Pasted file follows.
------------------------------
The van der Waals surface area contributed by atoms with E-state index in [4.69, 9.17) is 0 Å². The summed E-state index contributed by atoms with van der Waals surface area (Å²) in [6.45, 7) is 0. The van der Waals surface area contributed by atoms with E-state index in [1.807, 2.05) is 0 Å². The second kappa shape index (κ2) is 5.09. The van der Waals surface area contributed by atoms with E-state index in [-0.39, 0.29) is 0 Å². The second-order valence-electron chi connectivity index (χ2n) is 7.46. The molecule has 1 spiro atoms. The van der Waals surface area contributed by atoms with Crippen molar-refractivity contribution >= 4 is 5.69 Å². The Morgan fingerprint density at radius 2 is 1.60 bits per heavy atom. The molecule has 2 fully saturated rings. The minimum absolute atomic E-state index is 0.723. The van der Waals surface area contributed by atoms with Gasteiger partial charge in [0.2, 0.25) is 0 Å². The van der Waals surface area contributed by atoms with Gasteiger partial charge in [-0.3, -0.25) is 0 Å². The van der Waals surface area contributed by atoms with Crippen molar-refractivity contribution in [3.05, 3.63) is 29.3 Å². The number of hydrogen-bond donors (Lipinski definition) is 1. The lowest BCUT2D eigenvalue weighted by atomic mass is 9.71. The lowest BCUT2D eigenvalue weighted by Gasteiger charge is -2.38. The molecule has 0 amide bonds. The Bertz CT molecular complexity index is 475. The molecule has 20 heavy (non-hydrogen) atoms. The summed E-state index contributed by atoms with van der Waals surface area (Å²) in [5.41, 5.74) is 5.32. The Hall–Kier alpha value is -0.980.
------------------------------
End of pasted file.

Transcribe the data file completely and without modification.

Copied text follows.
The van der Waals surface area contributed by atoms with E-state index in [4.69, 9.17) is 0 Å². The summed E-state index contributed by atoms with van der Waals surface area (Å²) in [6.45, 7) is 0. The van der Waals surface area contributed by atoms with E-state index in [1.807, 2.05) is 0 Å². The second kappa shape index (κ2) is 5.09. The van der Waals surface area contributed by atoms with E-state index in [-0.39, 0.29) is 0 Å². The second-order valence-electron chi connectivity index (χ2n) is 7.46. The molecule has 1 spiro atoms. The van der Waals surface area contributed by atoms with Crippen molar-refractivity contribution >= 4 is 5.69 Å². The Morgan fingerprint density at radius 2 is 1.60 bits per heavy atom. The molecule has 2 fully saturated rings. The minimum absolute atomic E-state index is 0.723. The van der Waals surface area contributed by atoms with Gasteiger partial charge in [0.2, 0.25) is 0 Å². The van der Waals surface area contributed by atoms with Gasteiger partial charge in [-0.3, -0.25) is 0 Å². The van der Waals surface area contributed by atoms with Crippen molar-refractivity contribution in [3.05, 3.63) is 29.3 Å². The number of hydrogen-bond donors (Lipinski definition) is 1. The lowest BCUT2D eigenvalue weighted by atomic mass is 9.71. The lowest BCUT2D eigenvalue weighted by Gasteiger charge is -2.38. The molecule has 0 amide bonds. The Bertz CT molecular complexity index is 475. The molecule has 20 heavy (non-hydrogen) atoms. The summed E-state index contributed by atoms with van der Waals surface area (Å²) in [5.41, 5.74) is 5.32. The Hall–Kier alpha value is -0.980.